Ever had a machine where WMI stopped working properly and needed to be rebuilt? Was it running something that does high volumes of WMI calls (like System Center agents, or Tivoli, or HP OpenView (to name a few regular problem children – I’m sure you can think of more)?
Here’s a PS script I run to increase memory per WMI process (and globally across the machine) available to WMI, as well as modifying it in the boot order (if you rely on RSOP, WMI’s default configuration means it’s possible it won’t be completely loaded properly when Group Policy runs, and can cause RSOP issues, amongst other things).
$oWMI=get-wmiobject -Namespace root -Class __ProviderHostQuotaConfiguration $oWMI.MemoryPerHost=768*1024*1024 $oWMI.MemoryAllHosts=2048*1024*1024 $oWMI.put() Set-ItemProperty -Path HKLM:\SYSTEM\CurrentControlSet\Services\Winmgmt -Name 'Group' -Value 'COM Infrastructure' winmgmt /standalonehost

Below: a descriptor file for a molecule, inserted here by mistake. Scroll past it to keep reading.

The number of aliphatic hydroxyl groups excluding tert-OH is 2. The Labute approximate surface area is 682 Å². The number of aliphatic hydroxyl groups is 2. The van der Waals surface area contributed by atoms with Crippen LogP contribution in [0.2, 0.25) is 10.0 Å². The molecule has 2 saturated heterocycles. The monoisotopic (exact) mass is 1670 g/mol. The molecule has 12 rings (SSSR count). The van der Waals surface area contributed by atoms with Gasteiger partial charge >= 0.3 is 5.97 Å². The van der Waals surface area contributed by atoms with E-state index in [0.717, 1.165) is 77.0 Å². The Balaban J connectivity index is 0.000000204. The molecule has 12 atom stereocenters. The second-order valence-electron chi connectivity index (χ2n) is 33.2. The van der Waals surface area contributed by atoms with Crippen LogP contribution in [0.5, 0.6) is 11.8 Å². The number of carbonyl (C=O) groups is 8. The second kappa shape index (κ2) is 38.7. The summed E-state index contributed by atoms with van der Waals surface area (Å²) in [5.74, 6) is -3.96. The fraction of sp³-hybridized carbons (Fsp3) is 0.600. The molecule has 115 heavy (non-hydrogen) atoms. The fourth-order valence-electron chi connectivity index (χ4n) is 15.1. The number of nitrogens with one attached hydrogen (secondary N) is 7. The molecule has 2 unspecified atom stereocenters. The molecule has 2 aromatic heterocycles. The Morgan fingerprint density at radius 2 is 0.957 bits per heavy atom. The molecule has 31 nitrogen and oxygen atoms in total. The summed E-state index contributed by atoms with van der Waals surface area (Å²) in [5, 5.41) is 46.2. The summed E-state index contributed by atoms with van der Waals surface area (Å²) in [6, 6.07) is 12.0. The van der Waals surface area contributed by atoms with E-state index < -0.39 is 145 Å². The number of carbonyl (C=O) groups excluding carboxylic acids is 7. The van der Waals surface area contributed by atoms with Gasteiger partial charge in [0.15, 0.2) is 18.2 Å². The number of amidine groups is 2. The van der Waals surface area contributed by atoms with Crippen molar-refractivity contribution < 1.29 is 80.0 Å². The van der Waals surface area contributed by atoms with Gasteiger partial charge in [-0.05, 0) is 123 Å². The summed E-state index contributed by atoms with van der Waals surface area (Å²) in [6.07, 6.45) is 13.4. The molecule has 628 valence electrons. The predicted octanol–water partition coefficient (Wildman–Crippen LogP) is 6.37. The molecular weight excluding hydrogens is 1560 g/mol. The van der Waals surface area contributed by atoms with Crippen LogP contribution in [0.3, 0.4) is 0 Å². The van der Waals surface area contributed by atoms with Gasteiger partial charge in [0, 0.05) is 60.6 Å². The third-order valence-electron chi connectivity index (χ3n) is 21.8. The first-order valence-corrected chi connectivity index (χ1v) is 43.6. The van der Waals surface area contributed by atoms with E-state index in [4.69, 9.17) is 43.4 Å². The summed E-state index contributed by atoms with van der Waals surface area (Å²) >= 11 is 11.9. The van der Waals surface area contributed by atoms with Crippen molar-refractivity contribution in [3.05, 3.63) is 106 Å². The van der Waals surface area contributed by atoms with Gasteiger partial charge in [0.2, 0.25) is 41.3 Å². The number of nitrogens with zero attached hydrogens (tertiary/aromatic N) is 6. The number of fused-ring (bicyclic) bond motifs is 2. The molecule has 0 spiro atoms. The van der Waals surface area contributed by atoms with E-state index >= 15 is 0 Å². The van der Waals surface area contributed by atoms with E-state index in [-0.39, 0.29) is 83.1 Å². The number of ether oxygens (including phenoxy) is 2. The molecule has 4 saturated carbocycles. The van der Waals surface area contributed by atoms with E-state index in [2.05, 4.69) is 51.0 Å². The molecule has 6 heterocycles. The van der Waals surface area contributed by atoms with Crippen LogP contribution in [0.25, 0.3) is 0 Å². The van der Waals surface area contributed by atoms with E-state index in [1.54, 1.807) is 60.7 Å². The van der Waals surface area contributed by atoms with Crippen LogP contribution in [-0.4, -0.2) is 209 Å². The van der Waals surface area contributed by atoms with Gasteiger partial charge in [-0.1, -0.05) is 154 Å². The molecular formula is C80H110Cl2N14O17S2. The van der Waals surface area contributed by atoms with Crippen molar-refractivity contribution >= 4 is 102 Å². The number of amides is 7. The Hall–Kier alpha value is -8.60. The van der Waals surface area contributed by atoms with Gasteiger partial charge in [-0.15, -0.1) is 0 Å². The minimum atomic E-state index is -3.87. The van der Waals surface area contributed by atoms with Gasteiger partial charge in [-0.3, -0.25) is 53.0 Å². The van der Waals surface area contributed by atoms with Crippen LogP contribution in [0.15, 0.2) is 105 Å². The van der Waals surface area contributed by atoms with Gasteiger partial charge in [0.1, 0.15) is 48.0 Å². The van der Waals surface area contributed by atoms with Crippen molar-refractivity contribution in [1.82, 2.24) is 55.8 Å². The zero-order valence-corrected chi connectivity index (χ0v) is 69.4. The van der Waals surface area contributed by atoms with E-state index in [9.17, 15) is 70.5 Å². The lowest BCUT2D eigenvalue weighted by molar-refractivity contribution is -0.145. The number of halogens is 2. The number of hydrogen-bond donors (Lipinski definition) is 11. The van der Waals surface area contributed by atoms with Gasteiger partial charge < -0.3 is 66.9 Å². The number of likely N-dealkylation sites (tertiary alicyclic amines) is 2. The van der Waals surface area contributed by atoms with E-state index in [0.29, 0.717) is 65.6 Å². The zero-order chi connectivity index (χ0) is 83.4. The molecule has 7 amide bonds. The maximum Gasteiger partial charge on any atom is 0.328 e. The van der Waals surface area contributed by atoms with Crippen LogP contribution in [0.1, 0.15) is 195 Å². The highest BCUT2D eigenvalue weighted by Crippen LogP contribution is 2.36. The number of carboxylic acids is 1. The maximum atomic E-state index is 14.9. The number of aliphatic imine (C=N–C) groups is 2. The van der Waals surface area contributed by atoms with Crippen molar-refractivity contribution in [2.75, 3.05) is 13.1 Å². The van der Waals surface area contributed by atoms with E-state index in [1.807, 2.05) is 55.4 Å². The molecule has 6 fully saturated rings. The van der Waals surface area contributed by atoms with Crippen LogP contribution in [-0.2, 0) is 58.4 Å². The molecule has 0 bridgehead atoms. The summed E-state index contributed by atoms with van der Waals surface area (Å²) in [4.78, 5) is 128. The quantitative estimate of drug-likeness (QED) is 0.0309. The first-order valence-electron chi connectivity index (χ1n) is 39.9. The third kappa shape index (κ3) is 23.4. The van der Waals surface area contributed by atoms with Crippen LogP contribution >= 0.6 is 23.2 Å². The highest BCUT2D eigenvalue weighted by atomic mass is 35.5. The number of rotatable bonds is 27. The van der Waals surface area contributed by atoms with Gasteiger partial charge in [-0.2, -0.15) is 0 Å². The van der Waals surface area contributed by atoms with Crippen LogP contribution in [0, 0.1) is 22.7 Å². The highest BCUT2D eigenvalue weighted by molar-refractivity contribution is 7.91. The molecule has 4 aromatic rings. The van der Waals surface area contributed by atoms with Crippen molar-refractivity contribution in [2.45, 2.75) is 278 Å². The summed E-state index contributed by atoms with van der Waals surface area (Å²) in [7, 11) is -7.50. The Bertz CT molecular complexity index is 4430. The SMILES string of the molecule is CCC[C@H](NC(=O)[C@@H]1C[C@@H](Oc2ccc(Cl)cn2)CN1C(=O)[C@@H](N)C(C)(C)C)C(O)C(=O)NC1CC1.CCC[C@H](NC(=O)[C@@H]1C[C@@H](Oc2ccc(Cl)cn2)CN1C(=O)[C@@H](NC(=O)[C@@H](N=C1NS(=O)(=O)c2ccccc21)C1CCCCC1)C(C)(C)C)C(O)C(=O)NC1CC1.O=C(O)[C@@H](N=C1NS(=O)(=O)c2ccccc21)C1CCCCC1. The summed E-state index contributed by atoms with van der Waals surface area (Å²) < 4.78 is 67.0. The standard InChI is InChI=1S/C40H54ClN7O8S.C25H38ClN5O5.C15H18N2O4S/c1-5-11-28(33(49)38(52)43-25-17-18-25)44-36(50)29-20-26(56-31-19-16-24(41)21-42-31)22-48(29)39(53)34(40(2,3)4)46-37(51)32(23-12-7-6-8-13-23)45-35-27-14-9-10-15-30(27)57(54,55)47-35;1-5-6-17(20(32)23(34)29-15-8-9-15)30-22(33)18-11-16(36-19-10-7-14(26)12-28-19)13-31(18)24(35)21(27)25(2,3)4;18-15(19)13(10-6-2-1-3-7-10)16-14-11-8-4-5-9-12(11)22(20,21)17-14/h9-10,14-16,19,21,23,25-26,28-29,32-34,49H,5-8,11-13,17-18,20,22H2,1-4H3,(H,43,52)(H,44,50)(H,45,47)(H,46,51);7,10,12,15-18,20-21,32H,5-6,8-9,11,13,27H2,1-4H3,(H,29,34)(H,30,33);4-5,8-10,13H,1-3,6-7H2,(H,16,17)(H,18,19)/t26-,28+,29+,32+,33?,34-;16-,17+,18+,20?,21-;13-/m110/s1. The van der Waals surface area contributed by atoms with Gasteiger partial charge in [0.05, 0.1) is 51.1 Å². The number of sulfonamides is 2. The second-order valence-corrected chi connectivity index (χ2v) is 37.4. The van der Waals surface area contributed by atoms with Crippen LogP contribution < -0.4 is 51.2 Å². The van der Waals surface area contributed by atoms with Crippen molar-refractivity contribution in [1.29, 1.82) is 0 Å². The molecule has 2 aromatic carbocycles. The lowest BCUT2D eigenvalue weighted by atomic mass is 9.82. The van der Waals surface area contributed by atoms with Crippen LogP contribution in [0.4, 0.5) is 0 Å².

This script increases VA available to WMI to 768MB per WMI process, and 2GB per machine. It sets WMI to run in it’s own svchost (useful for debugging purposes), and moves it to run in the “COM Infrastructure” group so that it starts closely after RPCSS (versus waiting until the end of service processing to start), which can improve boot times as well. Note that these changes even survive sysprep, so they can be “baked in”:
This isn’t a silver bullet, by any means – I still recommend installing WMI hotfixes when available from Microsoft, but this can improve WMI reliability by quite a bit.